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Sexually transmitted infections

Last updated: November 3, 2020

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The term "sexually transmitted infections" (STIs) refers to a group of infections that are mainly transmitted via sexual intercourse. The most common symptoms of STIs are pain in the suprapubic and genital area, urethral or vaginal discharge, and genital lesions, which may or may not be painful. Some STIs (e.g., HPV) may induce or predispose to malignant changes. The majority of STIs are asymptomatic, and therefore easily spread. If a patient is already infected with an STI, they are predisposed to coinfections with further STIs. There are various treatment options for each STI, with simultaneous treatment of the partner often necessary to prevent recurrent infections. In some cases, health care providers are required by law to report cases of STIs to county and health state departments (e.g., HIV, hepatitis B).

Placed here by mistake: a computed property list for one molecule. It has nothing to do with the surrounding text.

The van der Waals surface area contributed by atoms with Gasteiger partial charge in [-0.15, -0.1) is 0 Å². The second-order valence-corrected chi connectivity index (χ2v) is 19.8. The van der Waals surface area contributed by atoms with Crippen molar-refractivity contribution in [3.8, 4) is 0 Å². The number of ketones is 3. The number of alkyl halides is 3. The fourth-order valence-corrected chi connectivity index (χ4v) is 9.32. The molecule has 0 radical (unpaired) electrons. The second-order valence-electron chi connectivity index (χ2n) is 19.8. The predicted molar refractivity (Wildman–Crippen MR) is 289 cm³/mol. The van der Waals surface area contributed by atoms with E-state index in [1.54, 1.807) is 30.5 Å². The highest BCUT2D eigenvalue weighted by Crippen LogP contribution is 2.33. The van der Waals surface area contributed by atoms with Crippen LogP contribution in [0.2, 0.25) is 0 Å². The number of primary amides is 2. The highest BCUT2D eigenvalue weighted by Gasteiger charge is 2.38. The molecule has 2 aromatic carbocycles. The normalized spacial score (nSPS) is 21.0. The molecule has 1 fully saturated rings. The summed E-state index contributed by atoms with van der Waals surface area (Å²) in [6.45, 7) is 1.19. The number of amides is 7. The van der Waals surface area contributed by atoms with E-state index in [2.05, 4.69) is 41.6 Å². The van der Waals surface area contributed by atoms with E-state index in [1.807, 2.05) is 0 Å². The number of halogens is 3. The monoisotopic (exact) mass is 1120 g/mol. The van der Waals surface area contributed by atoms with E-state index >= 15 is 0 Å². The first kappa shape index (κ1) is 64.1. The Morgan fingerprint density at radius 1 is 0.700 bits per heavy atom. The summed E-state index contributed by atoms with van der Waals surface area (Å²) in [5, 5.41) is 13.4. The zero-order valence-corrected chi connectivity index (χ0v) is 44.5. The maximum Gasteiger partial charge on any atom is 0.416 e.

Overview of sexually transmitted infections

Pathogens

Associated disease Management
Viral pathogens
Human papillomavirus type 6 and 11

Herpes simplex virus type 2 (HSV-2)

  • Acyclovir PO for episodic or suppressive treatment
HIV
Hepatitis B virus (HBV)
  • Systemic antiviral therapy PO (e.g., entecavir)
  • Interferon (immune-modulating, antiviral, and antiproliferative agent) injected SC or IM
Bacterial pathogens
Chlamydia trachomatis D–K
Chlamydia trachomatis L1–L3
Klebsiella granulomatis
Haemophilus ducreyi
Neisseria gonorrhea
Treponema pallidum
Parasitic pathogens
Trichomonas vaginalis
Phthirus pubis
Overview of genital lesions
Pathogen Clinical features Diagnosis
Painless lesions
Human papillomavirus type 6 and 11
Klebsiella granulomatis
Chlamydia trachomatis L1–L3
Treponema pallidum
Painful lesions
Herpes simplex virus type 1 and 2 (mostly HSV-2)
Haemophilus ducreyi
  • Clinical exam and culture

Trichomonas vaginalis

  1. 2015 Sexually Transmitted Diseases Treatment Guidelines: Gonococcal Infections. https://www.cdc.gov/std/tg2015/gonorrhea.htm. Updated: July 27, 2016. Accessed: March 25, 2017.